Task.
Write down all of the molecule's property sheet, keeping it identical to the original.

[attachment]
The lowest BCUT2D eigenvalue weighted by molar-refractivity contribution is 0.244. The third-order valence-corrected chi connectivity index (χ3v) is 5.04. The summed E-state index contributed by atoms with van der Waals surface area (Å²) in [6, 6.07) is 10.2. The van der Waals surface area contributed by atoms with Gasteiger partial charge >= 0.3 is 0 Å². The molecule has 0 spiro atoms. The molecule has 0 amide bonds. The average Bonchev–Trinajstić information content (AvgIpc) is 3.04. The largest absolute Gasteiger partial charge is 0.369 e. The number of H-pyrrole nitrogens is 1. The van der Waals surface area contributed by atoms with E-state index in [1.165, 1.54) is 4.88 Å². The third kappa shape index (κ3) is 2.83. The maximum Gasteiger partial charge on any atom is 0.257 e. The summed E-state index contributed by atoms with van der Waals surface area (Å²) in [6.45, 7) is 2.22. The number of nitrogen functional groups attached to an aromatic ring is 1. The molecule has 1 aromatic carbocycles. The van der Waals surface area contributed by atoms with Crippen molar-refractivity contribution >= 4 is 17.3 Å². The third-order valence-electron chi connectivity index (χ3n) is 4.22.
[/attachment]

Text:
The lowest BCUT2D eigenvalue weighted by molar-refractivity contribution is 0.244. The third-order valence-corrected chi connectivity index (χ3v) is 5.04. The summed E-state index contributed by atoms with van der Waals surface area (Å²) in [6, 6.07) is 10.2. The van der Waals surface area contributed by atoms with Gasteiger partial charge >= 0.3 is 0 Å². The molecule has 0 spiro atoms. The molecule has 0 amide bonds. The average Bonchev–Trinajstić information content (AvgIpc) is 3.04. The largest absolute Gasteiger partial charge is 0.369 e. The number of H-pyrrole nitrogens is 1. The van der Waals surface area contributed by atoms with E-state index in [1.165, 1.54) is 4.88 Å². The third kappa shape index (κ3) is 2.83. The maximum Gasteiger partial charge on any atom is 0.257 e. The summed E-state index contributed by atoms with van der Waals surface area (Å²) in [6.45, 7) is 2.22. The number of nitrogen functional groups attached to an aromatic ring is 1. The molecule has 1 aromatic carbocycles. The van der Waals surface area contributed by atoms with Crippen molar-refractivity contribution >= 4 is 17.3 Å². The third-order valence-electron chi connectivity index (χ3n) is 4.22.